Last Saturday night, my wife and i found some time to make some vegetable pau to bring over for Ching Ming on Sunday morning. The process was fun but somewhat time consuming.
Here are some simple pictorial instructions.
First, to make the vegetable fillings, get some sengkuang, water chestnut and carrots.
And soak some mushrooms if you have some laying nearby. These add flavours to the end product.
Once washed and peeled (please ignore the sloppy job above hehehehe), then grate them into fine strips. This step requires some hard work and patience, trust me on that. And yeah, it could get a little messy too.
Anyway, you should get something like this.
Once you have everything ready, stir fry the vegetables and the mushrooms with oyster sauce and dark soy sauce. Of course, this is to taste, so you can judge this yourself.
As for me, i like mine salty, very hamsap hehehehe
Once you feel the filling is good enough, set it aside.
Now time to work on the dough.
Get the ingredients ready: Pau flour, plain flour, sugar, corn oil, a dash of salt.
The Pau flour could be easily purchased at your local convenience stall.
Pour all the ingredients into the Breadmaker ™ and wait for it to knead the dough.
Yes, if you are wondering, in this day and age, we don't need to manually knead the dough.
With our hands.
Just toss everything into the Breadmaker ™ and with a press of a button, everything will be done for you in 30 minutes.
Perfectly kneaded dough to start making the pau.
The texture feels like abit like Play Doh (for those of you with a luxurious childhood) or plasticine (for those poorer people like myself with a not-so luxurious childhood)
Ok, now is the time to get your hands dirty.
As my lovely wife demonstrates below, divide the dough into smaller lumps (depends on how big you want your pau to be, either xiao long pau or Yip Chee Mei Tai pau, whichever tickles your fancy).
Then use a rolling pin to flatten the dough consistently. Or you could do this by hand.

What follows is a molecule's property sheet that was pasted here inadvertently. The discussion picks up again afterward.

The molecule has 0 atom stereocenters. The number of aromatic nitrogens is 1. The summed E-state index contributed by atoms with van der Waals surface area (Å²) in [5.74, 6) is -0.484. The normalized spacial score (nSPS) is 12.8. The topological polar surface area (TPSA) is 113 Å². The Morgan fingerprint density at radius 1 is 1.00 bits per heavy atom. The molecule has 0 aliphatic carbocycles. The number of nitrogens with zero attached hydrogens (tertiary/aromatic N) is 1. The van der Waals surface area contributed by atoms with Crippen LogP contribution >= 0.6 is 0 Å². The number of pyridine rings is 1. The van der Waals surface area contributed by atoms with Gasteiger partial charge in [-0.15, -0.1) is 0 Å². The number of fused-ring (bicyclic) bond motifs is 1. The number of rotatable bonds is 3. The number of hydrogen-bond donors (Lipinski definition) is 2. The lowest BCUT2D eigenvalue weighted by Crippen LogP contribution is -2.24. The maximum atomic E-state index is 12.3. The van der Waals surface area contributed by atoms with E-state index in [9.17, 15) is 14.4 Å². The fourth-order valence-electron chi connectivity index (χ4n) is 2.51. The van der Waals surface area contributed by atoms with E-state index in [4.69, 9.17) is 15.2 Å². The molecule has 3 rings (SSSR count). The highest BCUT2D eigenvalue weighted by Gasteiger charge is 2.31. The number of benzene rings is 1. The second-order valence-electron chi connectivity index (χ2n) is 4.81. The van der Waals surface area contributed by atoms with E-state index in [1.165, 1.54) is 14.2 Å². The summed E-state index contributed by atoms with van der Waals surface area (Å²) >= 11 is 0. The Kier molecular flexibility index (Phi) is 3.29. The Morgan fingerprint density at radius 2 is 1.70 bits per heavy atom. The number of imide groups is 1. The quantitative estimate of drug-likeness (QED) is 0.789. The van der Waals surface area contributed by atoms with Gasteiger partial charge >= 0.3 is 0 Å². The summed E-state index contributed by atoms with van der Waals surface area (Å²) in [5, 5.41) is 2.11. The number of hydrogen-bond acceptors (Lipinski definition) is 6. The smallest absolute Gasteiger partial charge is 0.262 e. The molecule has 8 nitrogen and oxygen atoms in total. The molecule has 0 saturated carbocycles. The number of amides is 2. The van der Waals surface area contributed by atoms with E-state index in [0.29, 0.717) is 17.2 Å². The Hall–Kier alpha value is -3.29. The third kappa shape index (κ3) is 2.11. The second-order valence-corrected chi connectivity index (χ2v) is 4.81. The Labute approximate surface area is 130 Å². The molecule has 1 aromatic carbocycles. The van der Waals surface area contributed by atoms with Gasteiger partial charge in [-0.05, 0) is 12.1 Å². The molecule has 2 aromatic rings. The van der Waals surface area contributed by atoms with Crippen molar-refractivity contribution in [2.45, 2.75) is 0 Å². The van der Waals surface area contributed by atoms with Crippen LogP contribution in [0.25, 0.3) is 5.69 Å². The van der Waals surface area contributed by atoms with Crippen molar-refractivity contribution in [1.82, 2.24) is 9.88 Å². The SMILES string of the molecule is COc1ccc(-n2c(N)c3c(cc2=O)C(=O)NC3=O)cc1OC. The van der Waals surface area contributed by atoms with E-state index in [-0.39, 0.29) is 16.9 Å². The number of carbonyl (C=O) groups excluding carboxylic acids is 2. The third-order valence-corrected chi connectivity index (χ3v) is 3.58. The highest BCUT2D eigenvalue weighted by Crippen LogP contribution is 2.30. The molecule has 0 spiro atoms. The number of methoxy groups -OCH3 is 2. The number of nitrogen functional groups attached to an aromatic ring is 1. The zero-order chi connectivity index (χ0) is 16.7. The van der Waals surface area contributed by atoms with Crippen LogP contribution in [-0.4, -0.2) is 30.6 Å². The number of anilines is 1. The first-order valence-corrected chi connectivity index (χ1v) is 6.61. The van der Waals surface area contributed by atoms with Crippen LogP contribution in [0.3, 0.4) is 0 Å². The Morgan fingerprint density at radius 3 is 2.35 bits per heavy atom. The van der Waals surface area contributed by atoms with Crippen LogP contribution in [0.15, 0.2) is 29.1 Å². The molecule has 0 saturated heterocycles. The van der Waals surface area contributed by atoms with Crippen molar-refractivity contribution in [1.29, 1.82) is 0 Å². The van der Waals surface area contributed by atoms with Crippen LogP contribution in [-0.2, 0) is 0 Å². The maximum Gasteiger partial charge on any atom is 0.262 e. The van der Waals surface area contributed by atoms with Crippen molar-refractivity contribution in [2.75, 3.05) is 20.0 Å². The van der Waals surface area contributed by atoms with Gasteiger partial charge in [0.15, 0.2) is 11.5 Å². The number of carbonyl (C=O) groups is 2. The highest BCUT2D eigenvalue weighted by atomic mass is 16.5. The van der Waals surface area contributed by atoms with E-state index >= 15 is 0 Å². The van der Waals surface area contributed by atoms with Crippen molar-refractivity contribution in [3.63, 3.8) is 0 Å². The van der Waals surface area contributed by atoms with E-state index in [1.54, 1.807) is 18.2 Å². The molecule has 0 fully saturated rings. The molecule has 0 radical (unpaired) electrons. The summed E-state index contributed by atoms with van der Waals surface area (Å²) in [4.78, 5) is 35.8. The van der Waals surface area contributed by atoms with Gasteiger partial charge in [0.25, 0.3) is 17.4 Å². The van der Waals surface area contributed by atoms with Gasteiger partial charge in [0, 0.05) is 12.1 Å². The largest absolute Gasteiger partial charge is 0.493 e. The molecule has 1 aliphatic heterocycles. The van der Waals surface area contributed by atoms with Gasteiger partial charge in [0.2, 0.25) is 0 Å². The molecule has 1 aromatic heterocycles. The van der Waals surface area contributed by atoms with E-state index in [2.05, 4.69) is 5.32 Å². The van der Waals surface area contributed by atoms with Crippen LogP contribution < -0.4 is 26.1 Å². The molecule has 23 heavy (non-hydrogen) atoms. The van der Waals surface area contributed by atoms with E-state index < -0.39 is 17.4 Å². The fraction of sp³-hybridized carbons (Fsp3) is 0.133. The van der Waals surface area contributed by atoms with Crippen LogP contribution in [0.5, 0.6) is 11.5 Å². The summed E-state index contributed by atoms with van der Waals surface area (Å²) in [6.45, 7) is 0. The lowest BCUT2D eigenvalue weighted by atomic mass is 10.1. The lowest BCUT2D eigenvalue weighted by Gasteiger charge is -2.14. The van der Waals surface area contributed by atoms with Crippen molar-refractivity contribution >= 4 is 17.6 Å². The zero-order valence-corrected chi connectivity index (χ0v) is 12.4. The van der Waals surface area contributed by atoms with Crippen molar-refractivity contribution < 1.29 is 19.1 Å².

That is if you have been training under a pastry chef for the past decade.
Else i would still suggest you go with the rolling pin.
Then, scoop up some vegetable fillings and place it in the middle of the dough.
Then slowly fold the dough edges back into the center, covering the fillings so that they get encased within the dough.
If you are having trouble with this step, good luck.
All i can offer you is a picture of my lovely wife doing it.
Got it? Easy right?
Ok, let's move on.
So the end product you should be getting would look like this. We still did not managed to get the correct way to twist the pau (you know how the pau at restaurants have those pleats, looks very professional), so if you have any tips, please let me know.
Once done, they are off to the steamer.
Our Elba 3-tier steamer can only manage 21 pau at one go.
Pop them in there for 20 minutes.
We had to switch the trays periodically as bottom tray gets hot and moist faster than the top, so switching them will make the steaming more consistent (not liked it mattered anyway, since everything will get cooked all the same. just do it cos you will feel more professional, knowing that you have followed the steps explained here hehehehe).
Oh, did i warned you on the burning steam?
Yeah, apparently playing with steam is a big no-no if you are below the age of 18. And if you are above 65.
I still have the scars from this to show, if you are curious.
Ok, enough crap talking.
Once the steaming is done, carefully remove the pau from the steamer. Remember the pau is freakin' hot (felt like picking up molten lava, some burning scars is inevitable here, so get ready some hand gel or toothpaste)
Place all the pau on a tray to let them cool down. We made around 35 pau this time.
There you go, simple steps to make vegetable pau.
Give it a try and let me know how it goes.
Lastly, i'll leave you with a close up shot of the final product.
Happy pau making.